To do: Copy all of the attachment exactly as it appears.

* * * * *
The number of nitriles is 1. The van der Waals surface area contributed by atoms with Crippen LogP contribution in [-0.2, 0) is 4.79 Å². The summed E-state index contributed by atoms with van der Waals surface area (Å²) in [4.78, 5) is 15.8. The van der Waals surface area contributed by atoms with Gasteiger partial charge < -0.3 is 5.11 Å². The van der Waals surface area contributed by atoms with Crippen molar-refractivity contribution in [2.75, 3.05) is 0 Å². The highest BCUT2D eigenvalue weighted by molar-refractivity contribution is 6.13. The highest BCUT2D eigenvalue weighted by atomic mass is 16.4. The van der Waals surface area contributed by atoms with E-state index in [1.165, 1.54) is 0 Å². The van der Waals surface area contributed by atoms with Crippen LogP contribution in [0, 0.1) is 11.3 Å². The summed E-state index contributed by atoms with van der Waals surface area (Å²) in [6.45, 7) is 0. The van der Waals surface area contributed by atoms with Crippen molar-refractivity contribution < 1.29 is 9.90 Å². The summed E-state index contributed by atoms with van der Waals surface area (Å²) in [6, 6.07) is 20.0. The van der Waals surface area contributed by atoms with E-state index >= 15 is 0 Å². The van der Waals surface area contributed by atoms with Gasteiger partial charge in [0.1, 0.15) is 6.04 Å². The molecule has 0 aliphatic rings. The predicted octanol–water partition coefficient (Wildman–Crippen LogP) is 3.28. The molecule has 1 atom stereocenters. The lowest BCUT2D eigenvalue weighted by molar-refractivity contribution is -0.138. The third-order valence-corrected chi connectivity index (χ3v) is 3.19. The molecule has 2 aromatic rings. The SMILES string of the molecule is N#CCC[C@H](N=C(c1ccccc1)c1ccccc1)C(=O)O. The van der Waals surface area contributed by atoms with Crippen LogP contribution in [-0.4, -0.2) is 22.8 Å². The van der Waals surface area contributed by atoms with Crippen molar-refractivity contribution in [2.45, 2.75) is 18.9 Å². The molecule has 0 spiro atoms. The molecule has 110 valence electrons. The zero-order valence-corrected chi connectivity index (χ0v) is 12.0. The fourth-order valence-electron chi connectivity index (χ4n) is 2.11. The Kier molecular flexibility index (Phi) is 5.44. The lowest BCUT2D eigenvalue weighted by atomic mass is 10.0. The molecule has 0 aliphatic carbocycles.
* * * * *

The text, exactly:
The number of nitriles is 1. The van der Waals surface area contributed by atoms with Crippen LogP contribution in [-0.2, 0) is 4.79 Å². The summed E-state index contributed by atoms with van der Waals surface area (Å²) in [4.78, 5) is 15.8. The van der Waals surface area contributed by atoms with Gasteiger partial charge < -0.3 is 5.11 Å². The van der Waals surface area contributed by atoms with Crippen molar-refractivity contribution in [2.75, 3.05) is 0 Å². The highest BCUT2D eigenvalue weighted by molar-refractivity contribution is 6.13. The highest BCUT2D eigenvalue weighted by atomic mass is 16.4. The van der Waals surface area contributed by atoms with E-state index in [1.165, 1.54) is 0 Å². The van der Waals surface area contributed by atoms with Crippen LogP contribution in [0, 0.1) is 11.3 Å². The summed E-state index contributed by atoms with van der Waals surface area (Å²) in [6.45, 7) is 0. The van der Waals surface area contributed by atoms with Crippen molar-refractivity contribution < 1.29 is 9.90 Å². The summed E-state index contributed by atoms with van der Waals surface area (Å²) in [6, 6.07) is 20.0. The van der Waals surface area contributed by atoms with E-state index >= 15 is 0 Å². The van der Waals surface area contributed by atoms with Gasteiger partial charge in [0.1, 0.15) is 6.04 Å². The molecule has 0 aliphatic rings. The predicted octanol–water partition coefficient (Wildman–Crippen LogP) is 3.28. The molecule has 1 atom stereocenters. The lowest BCUT2D eigenvalue weighted by molar-refractivity contribution is -0.138. The third-order valence-corrected chi connectivity index (χ3v) is 3.19. The molecule has 2 aromatic rings. The SMILES string of the molecule is N#CCC[C@H](N=C(c1ccccc1)c1ccccc1)C(=O)O. The van der Waals surface area contributed by atoms with Crippen LogP contribution in [-0.4, -0.2) is 22.8 Å². The van der Waals surface area contributed by atoms with Crippen molar-refractivity contribution in [2.45, 2.75) is 18.9 Å². The molecule has 0 spiro atoms. The molecule has 110 valence electrons. The zero-order valence-corrected chi connectivity index (χ0v) is 12.0. The fourth-order valence-electron chi connectivity index (χ4n) is 2.11. The Kier molecular flexibility index (Phi) is 5.44. The lowest BCUT2D eigenvalue weighted by atomic mass is 10.0. The molecule has 0 aliphatic carbocycles.